By Latesha Goodman, Acquisition Analyst
Imagine you’re an analyst who has recently joined a project team. Your job duties include generating large, complex program documents on tight deadlines. Producing poor quality deliverables will put your stakeholder’s schedule and budget at risk. You know accomplishing this task will require the input of various team members, many of whom are scattered across multiple program management offices. Furthermore, you’ve been tasked with tracking team deliverables for stakeholder approval.
How can you overcome the challenges of remote workers, multi-office teams and inclement weather? Collaboration tools are the solution. Here are five ways to use collaboration tools so federal government teams and those who support them can work faster, better and smarter.
1. Defense Connect Online (DCO): Spurs fast decision making
Gathering team members together can be a daunting task. That’s why utilizing Defense Connect Online (DCO) is the next best option. DCO is a Defense Information Systems Agency (DISA) approved tool for worldwide collaboration. Free to all Department of Defense (DoD) personnel, it also allows non-DoD users to join. Even project members with limited tech skills can find assistance with its rudimentary training webinars.
DCO’s secure environment allows stakeholders to both review and approve highly sensitive acquisition documents without missing a deadline. It’s important to have a secure collaborative site that allows for brainstorming and amending statements of work (SOW), justification and approvals (J&A), and other procurement documents. I’ve personally found DCO’s screen share feature valuable because it allows stakeholders to share applications from their desktops and collaborate in real time. Guests can request permission to take configuration control over a document to make live changes. Other features such as web-based conferencing, instant messaging, and white boarding are equally helpful.
2. SharePoint: Improves quality of deliverables
SharePoint offers transparency, which enables every member to track a document’s progress. It also helps members prioritize a procurement document’s strengths and weaknesses. These areas may require further input from subject matter experts (SMEs), collaboration which can occur using SharePoint’s “Check Out” feature. This tool also encourages open communication among vendor and sellers. SharePoint transparency allows stakeholders to review working drafts, amend them, and request vendor meetings if and when issues appear. In return, the risk of producing a poor quality deliverable is minimized.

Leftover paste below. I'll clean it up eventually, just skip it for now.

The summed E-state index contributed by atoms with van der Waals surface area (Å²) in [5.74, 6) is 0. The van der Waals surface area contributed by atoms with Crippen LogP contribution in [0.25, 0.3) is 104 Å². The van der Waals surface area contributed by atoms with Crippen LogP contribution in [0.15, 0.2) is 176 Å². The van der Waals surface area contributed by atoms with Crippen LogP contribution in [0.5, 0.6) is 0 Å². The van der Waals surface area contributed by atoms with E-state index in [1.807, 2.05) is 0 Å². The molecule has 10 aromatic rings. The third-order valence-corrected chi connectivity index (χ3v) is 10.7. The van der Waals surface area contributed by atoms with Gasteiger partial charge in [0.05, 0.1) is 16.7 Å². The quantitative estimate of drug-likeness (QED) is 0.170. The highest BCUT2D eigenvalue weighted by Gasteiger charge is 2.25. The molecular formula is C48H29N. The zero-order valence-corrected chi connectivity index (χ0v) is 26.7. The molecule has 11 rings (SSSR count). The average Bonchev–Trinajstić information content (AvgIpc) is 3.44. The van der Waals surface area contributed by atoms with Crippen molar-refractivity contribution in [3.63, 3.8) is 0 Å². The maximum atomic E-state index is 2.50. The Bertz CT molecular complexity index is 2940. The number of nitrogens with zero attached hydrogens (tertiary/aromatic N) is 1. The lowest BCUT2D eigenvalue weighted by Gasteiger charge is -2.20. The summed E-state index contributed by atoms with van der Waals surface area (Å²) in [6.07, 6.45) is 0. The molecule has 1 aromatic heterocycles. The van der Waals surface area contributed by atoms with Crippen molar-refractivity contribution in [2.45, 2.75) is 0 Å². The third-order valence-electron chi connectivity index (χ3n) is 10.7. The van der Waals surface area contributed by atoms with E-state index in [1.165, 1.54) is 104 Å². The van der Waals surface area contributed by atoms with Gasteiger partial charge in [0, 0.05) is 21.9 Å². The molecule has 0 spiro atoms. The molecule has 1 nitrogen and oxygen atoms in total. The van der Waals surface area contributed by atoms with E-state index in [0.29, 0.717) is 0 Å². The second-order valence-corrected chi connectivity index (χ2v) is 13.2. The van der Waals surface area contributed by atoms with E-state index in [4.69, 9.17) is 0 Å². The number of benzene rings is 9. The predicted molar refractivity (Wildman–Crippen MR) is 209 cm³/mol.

3. Building a cloud repository: Eases transition for new team members
SharePoint works for managing stakeholder drafts, but it doesn’t address team drafts. Project members roll on and off contracts all the time. It’s inevitable, but it doesn’t have to be disastrous. Creating a cloud repository ensures this. Cloud repositories encourage team members to share best practices, lessons learned, and useful templates from previous projects. For a small team, I recommend Microsoft’s OneDrive or Google’s Drive. Both are easy to use and are compatible with government approved applications, Word, Excel, PowerPoint, and PDFs.
For mid-size to large teams, I recommend a web-based project management tool such as Basecamp. Having this tool serves two purposes. First, it allows seasoned members to remain focused on generating deliverables. Secondly, it assures stakeholders that transitions will not impact the quality of their products because ongoing assignments, deadlines and deliverables are tracked and stored in one place accessible to all team members.
4. Yammer: Eliminates email overload and external distractions
If not properly managed, emails can be disruptive and overwhelming. Sometimes pertinent team emails can be lost in the swarm of daily correspondences. Yammer, an instant messaging (IM) social networking service, is an ideal solution to combat this. Team instant messaging refocuses project members’ attention on the messages that matter. This collaborative tool enhances listening by keeping management and staff connected and informed without external distractions. Moreover, it allows for strategic brainstorming, team innovation, document sharing and open communication. This is especially valuable when requesting specialized input from SMEs.
5. Basecamp: Encourages collaborative management of team deliverables
Earlier I mentioned that OneDrive and Google Drive were great tools for managing team documents. However, Basecamp is an ideal tool for tracking the progress of large team deliverables. Basecamp allows team members to review their critical decisions and outstanding action items, and address stakeholder concerns/issues. Additionally, this collaborative tool helps project leads delegate work, establish deadlines and review deliverables in progress. Basecamp also combats “meeting fatigue” by ensuring that the right stakeholders are attending meetings. Basecamp is best used when managing and storing deliverables such as project management plans, non-disclosure agreements, etc.
Tools Foster Collaboration
Collaboration tools are the perfect solution for generating high quality deliverables even when teams are geographically dispersed, working remotely or affected by inclement weather. They empower your team to provide sound recommendations in a timely manner. These tools also guarantee that your team’s deliverables are properly tracked, verified, and approved. What’s more, they encourage sharing of best practices and policy changes, and codify standard operating procedures. What collaboration tools have proven most useful for your team?
See the original post and others at Integrity Matters – Perspectives on Acquisition and Program Management blog.
Photo Credit: florianric